WASHINGTON, APRIL 22 – Displacement in Africa was debated at the World Bank Spring Meetings 2017 by United Nations High Commissioner for Refugees Filippo Grandi and African Finances Ministers: “Refugees must be seen not as a cost but as an asset”, Grandi said on Twitter after attending a series of events, one of which, on addressing refugee flows from a development angle, drew especially large crowds: “A game changer”.
Grandi came to Washington to further talks with the World Bank and International Monetary Fund about expanding those economic development institutions’ support for refugee needs, especially with assistance for infrastructure. “I’m worried about possible reductions in U.S. foreign aid as threatened by President Donald Trump’s administration” he told USA Today. “If one government cuts back, I’ll have to cut back programs that help millions of people,” warned Grandi, who is responsible for serving people fleeing conflicts in places like Syria, Yemen, South Sudan and North Africa.
Grandi listed five things to keep in mind as Americans decide their role in the world. While the public discourse about refugees has become mixed with legitimate concerns about terrorism, security and economic migration, “most people become refugees against their will,” Grandi said. Refugees are fleeing “very serious dangers” and often made “a forced choice” to do so. Foreign aid is crucial for two key reasons, Grandi said: “It’s very much part of our culture and of American culture to help those in need, (and) a refugee population that is insufficiently supported creates instability.”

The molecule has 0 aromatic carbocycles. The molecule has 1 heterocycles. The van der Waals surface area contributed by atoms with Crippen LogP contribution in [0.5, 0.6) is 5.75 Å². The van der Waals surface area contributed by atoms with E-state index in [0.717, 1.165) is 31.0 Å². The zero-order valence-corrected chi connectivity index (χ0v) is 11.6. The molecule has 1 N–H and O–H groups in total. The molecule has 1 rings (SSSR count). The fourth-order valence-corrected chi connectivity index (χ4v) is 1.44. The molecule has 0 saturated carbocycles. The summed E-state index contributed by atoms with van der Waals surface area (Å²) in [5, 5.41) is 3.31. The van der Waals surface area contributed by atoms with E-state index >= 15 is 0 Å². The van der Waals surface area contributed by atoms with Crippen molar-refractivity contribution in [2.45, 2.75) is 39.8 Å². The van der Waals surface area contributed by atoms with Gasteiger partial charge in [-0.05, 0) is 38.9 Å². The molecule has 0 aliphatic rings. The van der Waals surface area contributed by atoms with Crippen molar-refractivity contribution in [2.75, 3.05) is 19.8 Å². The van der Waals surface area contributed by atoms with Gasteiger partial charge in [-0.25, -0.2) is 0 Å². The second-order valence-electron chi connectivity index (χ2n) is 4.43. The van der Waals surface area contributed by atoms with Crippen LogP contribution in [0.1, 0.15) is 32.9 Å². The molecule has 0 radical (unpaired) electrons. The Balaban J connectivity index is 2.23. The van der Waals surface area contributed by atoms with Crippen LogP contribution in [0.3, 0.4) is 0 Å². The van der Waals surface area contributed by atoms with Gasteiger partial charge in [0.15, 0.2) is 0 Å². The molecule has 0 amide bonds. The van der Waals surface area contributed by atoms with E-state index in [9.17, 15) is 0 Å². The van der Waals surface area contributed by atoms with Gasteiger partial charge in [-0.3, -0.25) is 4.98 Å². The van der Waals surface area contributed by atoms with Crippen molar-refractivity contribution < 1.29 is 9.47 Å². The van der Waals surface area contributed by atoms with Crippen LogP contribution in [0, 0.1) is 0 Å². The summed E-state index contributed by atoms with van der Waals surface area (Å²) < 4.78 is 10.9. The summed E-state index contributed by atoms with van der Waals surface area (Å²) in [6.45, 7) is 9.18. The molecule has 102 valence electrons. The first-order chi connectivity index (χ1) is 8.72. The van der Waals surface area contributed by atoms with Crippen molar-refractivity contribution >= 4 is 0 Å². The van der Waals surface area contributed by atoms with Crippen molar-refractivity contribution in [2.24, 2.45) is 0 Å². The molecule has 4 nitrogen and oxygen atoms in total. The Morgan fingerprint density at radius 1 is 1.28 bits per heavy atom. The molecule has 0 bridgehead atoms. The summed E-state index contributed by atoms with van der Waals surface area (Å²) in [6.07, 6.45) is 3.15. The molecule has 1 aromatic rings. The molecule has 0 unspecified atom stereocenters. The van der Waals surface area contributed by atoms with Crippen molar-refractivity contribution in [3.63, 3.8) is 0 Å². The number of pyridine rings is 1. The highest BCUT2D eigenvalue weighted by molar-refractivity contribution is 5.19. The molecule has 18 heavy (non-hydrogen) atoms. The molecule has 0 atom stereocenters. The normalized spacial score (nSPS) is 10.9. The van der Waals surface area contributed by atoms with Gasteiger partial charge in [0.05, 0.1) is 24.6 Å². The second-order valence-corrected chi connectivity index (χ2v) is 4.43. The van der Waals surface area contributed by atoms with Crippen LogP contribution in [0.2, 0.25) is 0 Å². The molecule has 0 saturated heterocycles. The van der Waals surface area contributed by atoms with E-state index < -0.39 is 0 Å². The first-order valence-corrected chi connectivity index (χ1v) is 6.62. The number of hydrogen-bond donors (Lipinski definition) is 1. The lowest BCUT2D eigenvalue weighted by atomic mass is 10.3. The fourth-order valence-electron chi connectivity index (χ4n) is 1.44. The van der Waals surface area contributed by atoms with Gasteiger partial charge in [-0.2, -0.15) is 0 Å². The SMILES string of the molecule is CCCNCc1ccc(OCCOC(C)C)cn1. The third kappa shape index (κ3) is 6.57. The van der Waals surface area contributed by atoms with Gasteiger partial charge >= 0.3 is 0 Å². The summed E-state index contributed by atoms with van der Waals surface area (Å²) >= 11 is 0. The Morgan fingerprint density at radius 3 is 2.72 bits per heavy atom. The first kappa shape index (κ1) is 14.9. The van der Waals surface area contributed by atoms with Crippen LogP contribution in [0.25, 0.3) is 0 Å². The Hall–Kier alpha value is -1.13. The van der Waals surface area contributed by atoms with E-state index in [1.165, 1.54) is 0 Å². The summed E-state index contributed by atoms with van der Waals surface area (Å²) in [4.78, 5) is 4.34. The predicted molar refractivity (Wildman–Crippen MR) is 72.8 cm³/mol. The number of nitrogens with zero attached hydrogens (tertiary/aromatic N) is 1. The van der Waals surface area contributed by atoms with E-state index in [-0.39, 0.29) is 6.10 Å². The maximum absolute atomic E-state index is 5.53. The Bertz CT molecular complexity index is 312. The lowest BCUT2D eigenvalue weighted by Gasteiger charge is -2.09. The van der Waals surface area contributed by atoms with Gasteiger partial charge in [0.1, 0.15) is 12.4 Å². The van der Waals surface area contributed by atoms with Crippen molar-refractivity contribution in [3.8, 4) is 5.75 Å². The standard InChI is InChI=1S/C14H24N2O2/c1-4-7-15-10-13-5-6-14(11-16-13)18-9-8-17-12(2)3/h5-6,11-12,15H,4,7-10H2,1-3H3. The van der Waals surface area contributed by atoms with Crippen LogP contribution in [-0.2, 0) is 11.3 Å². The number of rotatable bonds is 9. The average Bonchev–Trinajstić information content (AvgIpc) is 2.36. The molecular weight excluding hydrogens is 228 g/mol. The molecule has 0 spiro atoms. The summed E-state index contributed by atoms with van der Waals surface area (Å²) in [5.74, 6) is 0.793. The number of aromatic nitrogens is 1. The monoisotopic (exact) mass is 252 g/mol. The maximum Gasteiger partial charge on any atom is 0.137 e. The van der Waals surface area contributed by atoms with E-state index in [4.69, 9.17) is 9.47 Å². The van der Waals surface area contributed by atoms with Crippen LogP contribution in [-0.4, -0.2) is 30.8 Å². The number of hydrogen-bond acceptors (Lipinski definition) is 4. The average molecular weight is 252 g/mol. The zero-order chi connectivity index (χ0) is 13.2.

Examples can be seen in South Sudan, where a famine threatens millions, in Somalia and Libya whose refugees have traveled in unsafe and over-crowded vessels across the Mediterranean Sea to seek shelter in Europe. People from Syria also continue to flee civil war and poured into neighboring Turkey, Jordan and Lebanon. A donor shortfall in food aid to Syrian refugees in 2014 contributed to the migrant crisis that caused chaos in Europe that year, Grandi said.
Security concerns are legitimate, but the reality is that the number of terrorist acts committed by people posing as refugees is low, Grandi said. Far more terrorist acts were committed by second- and third-generation immigrants, which points to a different threat, he said. “It means that someone was not integrated properly,” he said.
That’s less of a problem in the U.S. and Canada as it is in Europe, which has much to learn about handling refugees from the Western hemisphere, he said, adding that the Trump administration, which is conducting a review of its asylum and refugee procedures, is justified to want to manage the flow, because the alternative is a perception of chaos, Grandi said. (@OnuItalia)